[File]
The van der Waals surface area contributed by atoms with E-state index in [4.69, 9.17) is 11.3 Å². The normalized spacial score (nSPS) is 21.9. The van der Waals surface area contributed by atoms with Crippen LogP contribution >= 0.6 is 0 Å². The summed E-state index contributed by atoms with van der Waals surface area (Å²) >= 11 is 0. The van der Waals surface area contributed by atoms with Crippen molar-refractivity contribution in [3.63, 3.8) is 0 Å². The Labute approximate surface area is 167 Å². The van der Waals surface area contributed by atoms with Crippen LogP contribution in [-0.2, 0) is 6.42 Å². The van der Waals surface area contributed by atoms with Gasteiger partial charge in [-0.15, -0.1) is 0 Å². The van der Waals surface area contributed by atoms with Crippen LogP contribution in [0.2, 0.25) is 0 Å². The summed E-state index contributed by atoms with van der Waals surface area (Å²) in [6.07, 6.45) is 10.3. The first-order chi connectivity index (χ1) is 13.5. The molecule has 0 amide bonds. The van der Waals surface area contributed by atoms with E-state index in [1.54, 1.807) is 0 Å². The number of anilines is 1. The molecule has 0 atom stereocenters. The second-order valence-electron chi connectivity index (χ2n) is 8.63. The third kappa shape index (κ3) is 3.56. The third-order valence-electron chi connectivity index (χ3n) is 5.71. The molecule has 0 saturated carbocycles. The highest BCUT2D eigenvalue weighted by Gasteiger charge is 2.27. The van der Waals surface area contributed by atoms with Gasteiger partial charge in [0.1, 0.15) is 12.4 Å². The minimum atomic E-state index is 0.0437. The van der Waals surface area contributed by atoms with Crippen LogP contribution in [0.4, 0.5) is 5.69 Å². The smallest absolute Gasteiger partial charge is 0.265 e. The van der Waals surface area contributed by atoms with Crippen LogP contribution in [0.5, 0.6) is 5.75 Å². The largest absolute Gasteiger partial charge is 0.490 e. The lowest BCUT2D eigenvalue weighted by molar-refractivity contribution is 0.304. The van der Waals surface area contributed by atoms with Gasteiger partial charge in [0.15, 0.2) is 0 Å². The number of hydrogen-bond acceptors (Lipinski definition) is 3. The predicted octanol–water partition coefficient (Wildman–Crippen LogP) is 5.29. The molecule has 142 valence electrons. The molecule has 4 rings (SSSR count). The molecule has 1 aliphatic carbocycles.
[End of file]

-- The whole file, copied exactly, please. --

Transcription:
The van der Waals surface area contributed by atoms with E-state index in [4.69, 9.17) is 11.3 Å². The normalized spacial score (nSPS) is 21.9. The van der Waals surface area contributed by atoms with Crippen LogP contribution >= 0.6 is 0 Å². The summed E-state index contributed by atoms with van der Waals surface area (Å²) >= 11 is 0. The van der Waals surface area contributed by atoms with Crippen molar-refractivity contribution in [3.63, 3.8) is 0 Å². The Labute approximate surface area is 167 Å². The van der Waals surface area contributed by atoms with Crippen LogP contribution in [-0.2, 0) is 6.42 Å². The van der Waals surface area contributed by atoms with Gasteiger partial charge in [-0.15, -0.1) is 0 Å². The van der Waals surface area contributed by atoms with Crippen LogP contribution in [0.2, 0.25) is 0 Å². The summed E-state index contributed by atoms with van der Waals surface area (Å²) in [6.07, 6.45) is 10.3. The first-order chi connectivity index (χ1) is 13.5. The molecule has 0 amide bonds. The van der Waals surface area contributed by atoms with E-state index in [1.54, 1.807) is 0 Å². The number of anilines is 1. The molecule has 0 atom stereocenters. The second-order valence-electron chi connectivity index (χ2n) is 8.63. The third kappa shape index (κ3) is 3.56. The third-order valence-electron chi connectivity index (χ3n) is 5.71. The molecule has 0 saturated carbocycles. The highest BCUT2D eigenvalue weighted by Gasteiger charge is 2.27. The van der Waals surface area contributed by atoms with Gasteiger partial charge in [0.1, 0.15) is 12.4 Å². The minimum atomic E-state index is 0.0437. The van der Waals surface area contributed by atoms with Crippen LogP contribution in [0.4, 0.5) is 5.69 Å². The smallest absolute Gasteiger partial charge is 0.265 e. The van der Waals surface area contributed by atoms with Crippen LogP contribution in [0.5, 0.6) is 5.75 Å². The largest absolute Gasteiger partial charge is 0.490 e. The lowest BCUT2D eigenvalue weighted by molar-refractivity contribution is 0.304. The van der Waals surface area contributed by atoms with Gasteiger partial charge in [0.15, 0.2) is 0 Å². The number of hydrogen-bond acceptors (Lipinski definition) is 3. The predicted octanol–water partition coefficient (Wildman–Crippen LogP) is 5.29. The molecule has 142 valence electrons. The molecule has 4 rings (SSSR count). The molecule has 1 aliphatic carbocycles.